Tobin on Budget Impasse

The man who first pointed out that the increase in the income tax imposed by legislative Democrats and Governor Pat Quinn would go to pay for pension, instead of paying Illinois overdue bills was Jim Tobin.

Here are his comments on the current budget situations:

No Budget Relief Without Spending Reform

Chicago—Taxpayers United of America (TUA) today released the results of its analysis of the proposed Illinois state budget and the current financial health of the state, as well as recommendations for policy changes to avoid future prolonged budget disputes.

“Illinois is in desperate financial trouble after years of unrestrained spending and lavish, gold-plated pension and health plans for government employees,” said Jim Tobin, President of Taxpayers United of America (TUA).

Illinois Governor Bruce Rauner (R) released his fiscal 2016 budget proposal on February 18. The budget calls for total general fund spending of $32.0 billion, a $2.7 billion reduction from the fiscal 2015 revised budget.

The proposed level of appropriations from all funds in fiscal 2016 is $61.8 billion, compared to $66.3 billion in fiscal 2015. The largest areas of total state spending are healthcare at 31.5 percent, education at 25.7 percent, and human services at 16.1 percent.

The largest areas of general fund spending are education at 42.9 percent, healthcare at 22.4 percent, and human services at 17.4 percent.

Jim Tobin

Jim Tobin

“The political class and some media outlets frame the budget crisis as an issue of revenue, but that’s just not the case.

“The problem with Illinois’ budget is the result of years of profligate spending by the General Assembly and a series of governors who encouraged it,” said Tobin.

“Gov. Rauner is trying to reverse that trend, but it will require the General Assembly to rethink years of unwise spending habits.”

General fund revenues are projected to be $32.0 billion in fiscal 2016, a $2.1 billion, or 6.1 percent, decline from fiscal 2015.

The budget proposal addressed ongoing budget deficits through minor pension reforms, nullified by the State Supreme Court in May, which would have saved the state $2 billion; reducing government employee health insurance costs; cutting overall spending while prioritizing core government services such as education; and budget reforms including ensuring that bills are paid, consensus forecasting, a priority based budget, and building up a rainy day fund, according to the National Association of State Budget Officers (NASBO).

As of March 2015, the state had $111 billion in pension debt and more than $6 billion in unpaid bills, according to the Illinois Policy Institute.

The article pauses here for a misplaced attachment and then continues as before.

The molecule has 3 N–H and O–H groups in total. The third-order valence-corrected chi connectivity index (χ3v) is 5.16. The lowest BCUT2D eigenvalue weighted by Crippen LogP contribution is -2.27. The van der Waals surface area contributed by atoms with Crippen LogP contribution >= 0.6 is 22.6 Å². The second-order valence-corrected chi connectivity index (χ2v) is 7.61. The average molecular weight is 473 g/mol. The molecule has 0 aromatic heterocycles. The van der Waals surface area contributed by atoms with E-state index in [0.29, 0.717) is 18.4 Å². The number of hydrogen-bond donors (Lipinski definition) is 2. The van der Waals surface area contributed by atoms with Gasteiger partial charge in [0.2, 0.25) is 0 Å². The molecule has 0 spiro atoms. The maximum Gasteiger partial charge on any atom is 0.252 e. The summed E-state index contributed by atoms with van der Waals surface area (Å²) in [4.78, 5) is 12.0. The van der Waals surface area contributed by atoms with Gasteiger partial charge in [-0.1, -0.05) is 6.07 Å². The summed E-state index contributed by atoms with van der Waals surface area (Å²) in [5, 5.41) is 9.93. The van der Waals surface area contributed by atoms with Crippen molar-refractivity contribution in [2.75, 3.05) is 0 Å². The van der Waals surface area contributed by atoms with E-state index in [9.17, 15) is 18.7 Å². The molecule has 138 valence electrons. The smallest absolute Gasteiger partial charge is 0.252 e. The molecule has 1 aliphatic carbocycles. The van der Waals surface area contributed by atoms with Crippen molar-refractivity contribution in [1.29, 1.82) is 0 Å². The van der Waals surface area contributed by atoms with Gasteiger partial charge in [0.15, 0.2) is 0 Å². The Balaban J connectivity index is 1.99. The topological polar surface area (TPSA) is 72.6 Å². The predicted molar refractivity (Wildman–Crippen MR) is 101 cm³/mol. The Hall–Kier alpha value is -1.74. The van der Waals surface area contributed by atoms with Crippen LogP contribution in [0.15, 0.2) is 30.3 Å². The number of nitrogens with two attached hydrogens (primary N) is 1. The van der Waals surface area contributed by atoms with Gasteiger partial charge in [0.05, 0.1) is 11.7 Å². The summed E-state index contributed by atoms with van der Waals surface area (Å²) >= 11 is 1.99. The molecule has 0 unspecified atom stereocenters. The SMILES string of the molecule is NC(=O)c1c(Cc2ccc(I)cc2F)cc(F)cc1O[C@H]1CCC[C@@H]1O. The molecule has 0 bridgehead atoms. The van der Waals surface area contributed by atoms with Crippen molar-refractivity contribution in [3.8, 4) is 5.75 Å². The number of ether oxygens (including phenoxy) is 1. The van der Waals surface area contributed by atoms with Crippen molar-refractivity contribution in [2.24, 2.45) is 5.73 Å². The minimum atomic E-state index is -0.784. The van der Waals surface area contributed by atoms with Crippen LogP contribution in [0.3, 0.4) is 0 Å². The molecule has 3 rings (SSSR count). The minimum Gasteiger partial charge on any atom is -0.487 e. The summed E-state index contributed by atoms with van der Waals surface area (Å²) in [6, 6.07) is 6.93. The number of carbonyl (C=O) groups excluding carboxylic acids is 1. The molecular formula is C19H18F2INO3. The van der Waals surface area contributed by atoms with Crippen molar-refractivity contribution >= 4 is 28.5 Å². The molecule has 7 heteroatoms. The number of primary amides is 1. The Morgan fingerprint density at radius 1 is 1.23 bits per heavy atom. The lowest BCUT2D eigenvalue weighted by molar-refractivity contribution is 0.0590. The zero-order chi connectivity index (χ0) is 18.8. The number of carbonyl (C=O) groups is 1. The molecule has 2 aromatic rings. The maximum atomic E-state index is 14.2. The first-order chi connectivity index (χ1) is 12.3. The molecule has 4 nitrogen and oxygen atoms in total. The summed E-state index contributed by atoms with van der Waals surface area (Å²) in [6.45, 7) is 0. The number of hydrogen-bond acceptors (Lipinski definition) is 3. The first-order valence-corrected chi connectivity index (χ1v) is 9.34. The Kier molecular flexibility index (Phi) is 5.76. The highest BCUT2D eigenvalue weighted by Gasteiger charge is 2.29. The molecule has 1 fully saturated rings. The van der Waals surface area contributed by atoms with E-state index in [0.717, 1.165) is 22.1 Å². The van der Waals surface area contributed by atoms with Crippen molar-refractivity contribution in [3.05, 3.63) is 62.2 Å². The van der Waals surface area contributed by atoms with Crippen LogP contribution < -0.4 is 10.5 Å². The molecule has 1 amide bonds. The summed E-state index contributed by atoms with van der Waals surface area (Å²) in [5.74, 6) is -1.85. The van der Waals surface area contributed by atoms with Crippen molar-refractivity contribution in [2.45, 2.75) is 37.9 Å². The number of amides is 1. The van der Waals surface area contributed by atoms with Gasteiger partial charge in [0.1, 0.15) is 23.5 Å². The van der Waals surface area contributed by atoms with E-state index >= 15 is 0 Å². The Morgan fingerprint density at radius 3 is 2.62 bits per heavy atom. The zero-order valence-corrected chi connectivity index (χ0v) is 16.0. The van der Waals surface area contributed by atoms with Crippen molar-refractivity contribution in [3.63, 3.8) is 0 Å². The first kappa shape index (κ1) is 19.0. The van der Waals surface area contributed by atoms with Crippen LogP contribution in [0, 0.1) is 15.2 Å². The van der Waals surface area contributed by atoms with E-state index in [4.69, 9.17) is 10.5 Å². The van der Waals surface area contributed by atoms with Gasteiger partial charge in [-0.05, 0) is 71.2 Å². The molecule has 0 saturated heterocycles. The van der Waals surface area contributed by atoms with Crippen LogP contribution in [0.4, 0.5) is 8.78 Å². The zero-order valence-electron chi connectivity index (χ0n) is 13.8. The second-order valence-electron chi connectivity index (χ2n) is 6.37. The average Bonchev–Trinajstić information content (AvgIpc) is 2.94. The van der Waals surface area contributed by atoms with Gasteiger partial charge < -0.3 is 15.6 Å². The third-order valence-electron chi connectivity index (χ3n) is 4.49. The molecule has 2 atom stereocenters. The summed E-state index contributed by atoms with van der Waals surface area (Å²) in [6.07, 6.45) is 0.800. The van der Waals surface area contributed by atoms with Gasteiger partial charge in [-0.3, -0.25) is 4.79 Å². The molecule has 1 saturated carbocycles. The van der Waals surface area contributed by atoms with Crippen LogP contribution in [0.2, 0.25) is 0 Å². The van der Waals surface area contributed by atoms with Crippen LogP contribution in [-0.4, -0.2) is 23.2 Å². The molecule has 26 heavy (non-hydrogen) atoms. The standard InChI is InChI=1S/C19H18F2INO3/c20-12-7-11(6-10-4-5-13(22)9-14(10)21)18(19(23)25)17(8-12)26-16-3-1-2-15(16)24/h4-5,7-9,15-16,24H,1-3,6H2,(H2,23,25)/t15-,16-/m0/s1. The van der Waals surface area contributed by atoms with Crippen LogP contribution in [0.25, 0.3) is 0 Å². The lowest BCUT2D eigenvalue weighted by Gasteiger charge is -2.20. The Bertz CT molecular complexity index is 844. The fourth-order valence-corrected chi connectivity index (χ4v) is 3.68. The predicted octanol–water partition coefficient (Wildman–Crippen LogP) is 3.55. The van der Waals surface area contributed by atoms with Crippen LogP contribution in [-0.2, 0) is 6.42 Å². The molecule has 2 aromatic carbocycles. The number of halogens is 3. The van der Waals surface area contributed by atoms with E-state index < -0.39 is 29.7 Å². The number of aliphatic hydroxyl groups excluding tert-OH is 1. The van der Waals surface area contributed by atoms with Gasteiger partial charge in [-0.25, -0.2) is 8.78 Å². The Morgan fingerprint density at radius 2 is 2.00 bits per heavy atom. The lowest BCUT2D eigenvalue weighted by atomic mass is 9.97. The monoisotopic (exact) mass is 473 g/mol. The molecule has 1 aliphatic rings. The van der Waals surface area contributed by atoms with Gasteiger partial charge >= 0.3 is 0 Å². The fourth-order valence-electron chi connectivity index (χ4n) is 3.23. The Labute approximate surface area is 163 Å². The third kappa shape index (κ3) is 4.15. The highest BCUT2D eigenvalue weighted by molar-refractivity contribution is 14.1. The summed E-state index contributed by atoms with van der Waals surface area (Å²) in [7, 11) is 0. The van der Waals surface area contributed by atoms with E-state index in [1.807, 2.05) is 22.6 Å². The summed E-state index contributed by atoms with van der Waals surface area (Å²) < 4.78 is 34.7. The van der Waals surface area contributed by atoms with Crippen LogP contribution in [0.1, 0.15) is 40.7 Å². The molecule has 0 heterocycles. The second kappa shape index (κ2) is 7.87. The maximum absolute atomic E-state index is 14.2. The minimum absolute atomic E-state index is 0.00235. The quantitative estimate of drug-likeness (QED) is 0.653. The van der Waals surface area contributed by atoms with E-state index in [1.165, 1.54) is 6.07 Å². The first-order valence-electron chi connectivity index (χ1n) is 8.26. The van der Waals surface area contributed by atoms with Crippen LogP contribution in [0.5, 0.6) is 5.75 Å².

Illinois, already tagged with the lowest credit rating among U.S. states, is at risk of downgrades and higher borrowing costs after lawmakers’ fix for its $111 billion pension shortfall was struck down in court, says Crain’s Chicago Business.

Illinois, which is grappling with billions in unpaid bills, is graded four steps above junk by the three biggest rating companies.

“The taxpayers of Illinois continue to send their hard-earned dollars to Springfield, even as they witness the General Assembly squander their tax dollars year after year, while always demanding more,” said Tobin.

“The Illinois General Assembly confiscated plenty of our tax dollars already, so the least the legislature could do is balance the budget with those tens of billions of dollars before strong-arming Illinoisans for more revenue.”

“An amendment to the state constitution is needed before government-pensions can be cut or retirees can be forced to pay more into their plans,” said Tobin. “But until a constitutional amendment is passed, there are a number of changes that can be made to correct Illinois’ spending problem.”

“Ending pensions for all new government hires will eventually eliminate unfunded government pensions. New government hires should plan for their own retirements by being placed in Social Security and 401(k)-style plans.”

“Furthermore, if each government employee were required to contribute an additional 10% toward his or her pension, Illinois taxpayers would save $150 billion over the next 35 years, or roughly $4.3 billion annually.”

“Finally, requiring Illinois government employees and retirees to pay for one half of their healthcare premiums would save even more – an estimated $230 billion over current projections,” said Tobin. “Without addressing these colossal spending habits, among others, Illinoisans can expect to see their economic well-being diminished while the constitutionally-protected government pensions continue unabated


Tobin on Budget Impasse — 18 Comments

  1. I heard that in Illinois pensions for state workers can only be paid out of property taxes so in my opinion they should pass a budget and work on the pensions.

    If property taxes were frozen, which what person doesn’t want regardless of party, a bigger percentage would still go for pensions which are guaranteed under the constitution.

    We need to fund pensions and schools in other ways so there can be property tax relief.

    Rauner wants to pass the Republican Koch Bros (Americans for Prosperity) agenda but he is not dictator and he did not win the legislature so he must compromise on a budget, then people would blame the Democrats if they did not work on the pensions, etc.

    Instead in the current status only the poor and disabled are feeling the pain.

    Illinois has a flat tax which benefits the high income and Republicans won’t take tax loopholes away from businesses when 3/4 of Illinois businesses don’t pay taxes.

  2. I can’t see the legislature wanting to get serious about spending.

    You hear few ideas from them.

    They have veto proof majority, but they don’t want egg on their face for raising taxes so they aren’t doing it (but they are mad at Rauner for not raising them, even though he has said he is open to raising them provided they make a deal with him).

    They don’t want to cut spending, they’d rather let Rauner do that and call him an out of touch scrooge.

    Democrats in Springfield, like Republicans in Washington, have a goal to win political battles against the Executive.

    The government is dysfunctional.

    Yes, checks and balances were put in for a good reason, but what you see in modern politics isn’t so much about standing up for principles as it is making political calculations about the next re-election bid and ad hoc support or opposition to proposals depending on what letter is next to the person’s name who proposed it.